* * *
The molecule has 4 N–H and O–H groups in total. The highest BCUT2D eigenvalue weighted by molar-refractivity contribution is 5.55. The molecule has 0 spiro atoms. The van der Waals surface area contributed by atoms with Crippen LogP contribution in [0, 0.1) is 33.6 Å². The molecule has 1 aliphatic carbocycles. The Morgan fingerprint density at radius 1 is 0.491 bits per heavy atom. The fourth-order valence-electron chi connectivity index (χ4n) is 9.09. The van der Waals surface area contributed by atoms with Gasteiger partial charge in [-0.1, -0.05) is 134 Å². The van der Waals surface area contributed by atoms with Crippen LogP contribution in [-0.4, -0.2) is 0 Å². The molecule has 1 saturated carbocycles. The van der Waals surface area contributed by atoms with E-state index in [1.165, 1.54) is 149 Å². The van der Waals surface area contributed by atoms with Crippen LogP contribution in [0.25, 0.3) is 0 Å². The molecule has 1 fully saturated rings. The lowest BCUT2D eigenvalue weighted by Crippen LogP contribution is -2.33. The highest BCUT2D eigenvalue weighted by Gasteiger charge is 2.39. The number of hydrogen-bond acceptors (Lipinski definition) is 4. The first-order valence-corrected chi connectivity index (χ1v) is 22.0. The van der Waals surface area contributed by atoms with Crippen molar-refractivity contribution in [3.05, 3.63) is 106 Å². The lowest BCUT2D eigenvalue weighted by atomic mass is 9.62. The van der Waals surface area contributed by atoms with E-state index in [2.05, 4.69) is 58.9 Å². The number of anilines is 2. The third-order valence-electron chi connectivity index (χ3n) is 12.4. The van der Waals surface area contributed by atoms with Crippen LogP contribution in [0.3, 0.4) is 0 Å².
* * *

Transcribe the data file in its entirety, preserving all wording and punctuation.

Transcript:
The molecule has 4 N–H and O–H groups in total. The highest BCUT2D eigenvalue weighted by molar-refractivity contribution is 5.55. The molecule has 0 spiro atoms. The van der Waals surface area contributed by atoms with Crippen LogP contribution in [0, 0.1) is 33.6 Å². The molecule has 1 aliphatic carbocycles. The Morgan fingerprint density at radius 1 is 0.491 bits per heavy atom. The fourth-order valence-electron chi connectivity index (χ4n) is 9.09. The van der Waals surface area contributed by atoms with Gasteiger partial charge in [-0.1, -0.05) is 134 Å². The van der Waals surface area contributed by atoms with Crippen LogP contribution in [-0.4, -0.2) is 0 Å². The molecule has 1 saturated carbocycles. The van der Waals surface area contributed by atoms with E-state index in [1.165, 1.54) is 149 Å². The van der Waals surface area contributed by atoms with Crippen LogP contribution in [0.25, 0.3) is 0 Å². The molecule has 1 fully saturated rings. The lowest BCUT2D eigenvalue weighted by Crippen LogP contribution is -2.33. The highest BCUT2D eigenvalue weighted by Gasteiger charge is 2.39. The number of hydrogen-bond acceptors (Lipinski definition) is 4. The first-order valence-corrected chi connectivity index (χ1v) is 22.0. The van der Waals surface area contributed by atoms with Crippen molar-refractivity contribution in [3.05, 3.63) is 106 Å². The lowest BCUT2D eigenvalue weighted by atomic mass is 9.62. The van der Waals surface area contributed by atoms with E-state index in [2.05, 4.69) is 58.9 Å². The number of anilines is 2. The third-order valence-electron chi connectivity index (χ3n) is 12.4. The van der Waals surface area contributed by atoms with Crippen LogP contribution in [0.3, 0.4) is 0 Å².